1. It suggested conducting a plebiscite in Punjab and Bengal Legislative Assemblies to decide by a simple majority if these provinces wanted Partition or not.
  2. It subscribed to the creation of two dominions and two Constituent Assemblies if the partition was finalized.
  3. Sindh could determine on its own whether to join any of the dominions or remain independent.
  4. For recognizing the demand of Congress’ unified India, Mountbatten claimed:
  • Independence of Princely States to determine by themselves whether they intend to join India or Pakistan.
  • Independence of Bengal
  • Declared that freedom would be showered on the nations on 15th August 1947.
  • A Boundary Commission would be set up to demarcate the geopolitical boundary between the two nations if Partition was decided.

Nerved of the inevitability of Partition of India, Congressmen by 1947 upheld and welcomed Mountbatten’s Plan. Without the smallest pause, the plebiscite was conducted in Punjab, Bengal, Sylhet districts in Bengal that concluded that India would be partitioned and based on its results, East Bengal and West Punjab became part of Pakistan dominion and West Bengal and East Punjab remained in Indian geographical Region. Sindh, Baluchistan, NWFP decided to join Pakistan.


Partitioning India: Indian Independence Act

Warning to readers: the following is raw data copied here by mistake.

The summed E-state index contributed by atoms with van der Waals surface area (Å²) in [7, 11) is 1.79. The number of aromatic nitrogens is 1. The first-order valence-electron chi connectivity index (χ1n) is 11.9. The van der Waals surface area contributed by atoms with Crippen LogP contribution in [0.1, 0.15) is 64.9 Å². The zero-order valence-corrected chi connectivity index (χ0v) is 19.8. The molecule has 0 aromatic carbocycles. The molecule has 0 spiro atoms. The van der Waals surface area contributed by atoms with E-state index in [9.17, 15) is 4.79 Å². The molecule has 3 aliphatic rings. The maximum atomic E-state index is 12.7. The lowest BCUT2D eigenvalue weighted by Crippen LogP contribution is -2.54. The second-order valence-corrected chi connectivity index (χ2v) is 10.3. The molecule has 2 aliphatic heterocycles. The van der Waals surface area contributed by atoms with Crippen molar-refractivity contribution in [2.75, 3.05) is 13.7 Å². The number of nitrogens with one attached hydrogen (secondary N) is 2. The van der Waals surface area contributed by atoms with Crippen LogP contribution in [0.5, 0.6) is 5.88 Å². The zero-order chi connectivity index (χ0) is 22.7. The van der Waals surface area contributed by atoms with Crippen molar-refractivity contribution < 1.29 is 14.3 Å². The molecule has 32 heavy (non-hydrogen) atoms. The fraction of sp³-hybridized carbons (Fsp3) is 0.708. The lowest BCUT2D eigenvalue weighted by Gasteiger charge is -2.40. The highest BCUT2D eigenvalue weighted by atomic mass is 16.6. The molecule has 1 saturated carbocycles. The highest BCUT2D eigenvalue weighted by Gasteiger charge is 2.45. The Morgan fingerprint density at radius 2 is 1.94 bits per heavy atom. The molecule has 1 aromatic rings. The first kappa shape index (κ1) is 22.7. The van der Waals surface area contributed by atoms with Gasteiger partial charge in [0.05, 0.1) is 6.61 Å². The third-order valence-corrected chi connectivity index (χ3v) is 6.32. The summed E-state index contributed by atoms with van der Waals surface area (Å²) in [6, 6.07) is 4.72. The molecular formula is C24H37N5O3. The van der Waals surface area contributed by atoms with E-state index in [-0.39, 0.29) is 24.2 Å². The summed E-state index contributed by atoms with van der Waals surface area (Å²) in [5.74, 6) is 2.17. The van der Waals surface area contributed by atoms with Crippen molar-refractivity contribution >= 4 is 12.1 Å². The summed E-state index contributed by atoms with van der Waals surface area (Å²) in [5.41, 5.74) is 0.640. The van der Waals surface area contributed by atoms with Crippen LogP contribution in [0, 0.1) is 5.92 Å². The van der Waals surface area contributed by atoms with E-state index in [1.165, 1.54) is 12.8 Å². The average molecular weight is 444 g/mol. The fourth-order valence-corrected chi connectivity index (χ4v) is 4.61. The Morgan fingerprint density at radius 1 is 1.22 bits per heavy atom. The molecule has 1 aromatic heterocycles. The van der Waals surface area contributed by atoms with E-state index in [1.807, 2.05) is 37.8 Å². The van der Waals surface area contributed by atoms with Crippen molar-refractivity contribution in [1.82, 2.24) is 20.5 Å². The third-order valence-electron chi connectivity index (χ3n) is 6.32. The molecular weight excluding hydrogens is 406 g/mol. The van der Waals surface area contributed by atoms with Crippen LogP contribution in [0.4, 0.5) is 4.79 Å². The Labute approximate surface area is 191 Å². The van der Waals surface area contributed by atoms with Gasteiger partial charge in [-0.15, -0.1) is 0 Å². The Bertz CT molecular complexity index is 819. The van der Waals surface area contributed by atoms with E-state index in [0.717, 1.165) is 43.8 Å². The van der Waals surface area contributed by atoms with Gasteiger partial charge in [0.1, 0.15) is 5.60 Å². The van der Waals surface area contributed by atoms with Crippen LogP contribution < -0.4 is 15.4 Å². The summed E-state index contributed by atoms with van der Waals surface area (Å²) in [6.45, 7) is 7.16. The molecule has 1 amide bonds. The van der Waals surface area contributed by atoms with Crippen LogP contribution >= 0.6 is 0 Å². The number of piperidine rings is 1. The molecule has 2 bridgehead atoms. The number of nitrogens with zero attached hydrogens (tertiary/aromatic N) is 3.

Partitioning India: Indian Independence Act

Premised upon Mountbatten Plan, the British Parliament enacted the Indian Independence Act on 5th July 1947 that got royal assent on 18th July 1947 and was implemented on 15th August 1947. It outlined the following provisions:

  1. Validated Partitioning of India into two separate and sovereign dominions: India and Pakistan who would be administered by their respective Governors-General with effect from 15th August 1947 
  2. Creation of two Separate Constituent Assemblies who would articulate the Constitution of India and Pakistan during the traditional period.
  3. The complete legislative authority conferred upon the respective Constituent Assemblies of the two new nations
  4. In the interlude, the governments of dominions will function by the Government of India Act 1935.
  5. Termination of British suzerainty over the princely states, with effect from 15 August 1947

Under this legislation, Pakistan and India achieved their independence on the 14th and 15th of August in the year 1947 respectively.

Indian Independence was an algebraic product of countless sacrifices of revolutionaries, indomitable courage of nationalists, the bloodshed of the general public, the life struggles of non-stoppable leaders, and the nationalist’s vision for unfurling the tricolor of an invincible nation that would forever be sovereign, socialist, secular, democratic and republic but Partition of India that was the byproduct of Indian Independence demarcated the continuous perpetuation of communal tensions between the two nations forever… Therefore, the happiness of Indian Independence was also accompanied by the communal Partition of India.